44. Funny enough we just had this very discussion played out in a rather intense almost contentious EQ lesson yesterday. The lesson was set up as “blind obedience” in the case of prophetic leadership error which was well….provocative. It had all the major discussion points found in the comments. What was clear to me throughout the discussion is that:

    1) If you want to have a productive discussion on this you have to omit the term “blind obedience” b/c it is an offensive term used by people antagonistic to religion and faith. It simply shuts otherwise reasonable people down.

    2) There are definitely members that can’t imagine or won’t accept that the FP/12 can give wrong counsel.

    3) The rift between more black and white versus gray perspectives in how Church governance operates is rather broad. They have trouble even communicating to one another.

    Finally to add to the discussion. I am not sure option 3 is adequate either. I think there is a role for faithful problemetization of issues to leadership as a way to help the church progress. If everyone simply “kept quiet” I don’t think we get a lot of the changes we have now. Removal of the priesthood ban. Women praying in sacrament. More equality in the temple services. Ecclesiastic remove from our sex lives. I even think this need to problematize might extend in some instances to people disciplined for their advocacy (only God can know). If we can’t speak up for our moral conscious in the moral institution of our Church where are we? Surely we can do that in ways that don’t try and claim a place of authority over others.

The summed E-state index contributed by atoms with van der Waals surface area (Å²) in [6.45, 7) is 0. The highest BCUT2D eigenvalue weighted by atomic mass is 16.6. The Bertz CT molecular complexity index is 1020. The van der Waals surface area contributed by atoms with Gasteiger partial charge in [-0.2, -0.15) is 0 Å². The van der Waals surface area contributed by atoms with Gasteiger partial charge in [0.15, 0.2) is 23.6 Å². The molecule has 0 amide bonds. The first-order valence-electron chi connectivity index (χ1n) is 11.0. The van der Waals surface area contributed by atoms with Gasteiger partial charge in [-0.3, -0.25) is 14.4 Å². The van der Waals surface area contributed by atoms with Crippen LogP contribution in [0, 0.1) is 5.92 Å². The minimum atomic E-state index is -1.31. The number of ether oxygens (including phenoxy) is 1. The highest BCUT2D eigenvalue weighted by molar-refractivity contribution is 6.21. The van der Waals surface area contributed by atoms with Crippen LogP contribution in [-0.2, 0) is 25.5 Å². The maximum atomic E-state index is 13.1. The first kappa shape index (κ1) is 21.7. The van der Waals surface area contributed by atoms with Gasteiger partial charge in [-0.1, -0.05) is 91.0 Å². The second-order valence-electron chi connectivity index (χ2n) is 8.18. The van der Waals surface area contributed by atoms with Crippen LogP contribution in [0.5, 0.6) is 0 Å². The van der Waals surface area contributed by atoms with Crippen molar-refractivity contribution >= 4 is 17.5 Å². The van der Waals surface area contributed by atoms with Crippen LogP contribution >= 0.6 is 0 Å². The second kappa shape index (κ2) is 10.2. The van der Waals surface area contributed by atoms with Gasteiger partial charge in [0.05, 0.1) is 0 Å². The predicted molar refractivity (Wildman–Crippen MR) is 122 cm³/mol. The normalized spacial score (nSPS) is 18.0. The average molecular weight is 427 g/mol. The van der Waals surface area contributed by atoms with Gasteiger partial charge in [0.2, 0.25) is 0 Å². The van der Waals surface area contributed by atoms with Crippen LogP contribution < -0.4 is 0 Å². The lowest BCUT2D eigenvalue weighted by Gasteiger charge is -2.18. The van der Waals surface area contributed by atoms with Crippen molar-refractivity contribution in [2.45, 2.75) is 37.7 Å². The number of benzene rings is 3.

45. 41 – “Occam’s razor seems to cut this one fairly cleanly.”

    D&C 121:39 would probably disagree to your conclusion of what Occam’s Razor would dictate.

    Nevertheless thats not the argument. Likelihood is not the only measurement. Another question would be:

    Which would be more evil:

    A) FP and 12 instruct Church members to sacrifice their firstborn to the God of Molech

    or

    B)Church members fail (to a greater or a lesser degree) to heed the counsel of the FP and 12 when asked to not watch R Rated movies.

    See, all I did was frame the question in an equally irrelevant way, and it turns the whole thing around.

    Again, I feel the need to reiterate that I sustain the current President, First Presidency, and The Quorum of the 12 Apostles. I think they do a fine job, and quite remarkably execute their duties.
    That being said we’ve been warned in the bible to be wary of wolves entering in sheeps clothing. These warning were given to those of us in the last days. Would sheeps clothing simply be people of other faiths? Or could it possibly mean people of our faith in positions of authority?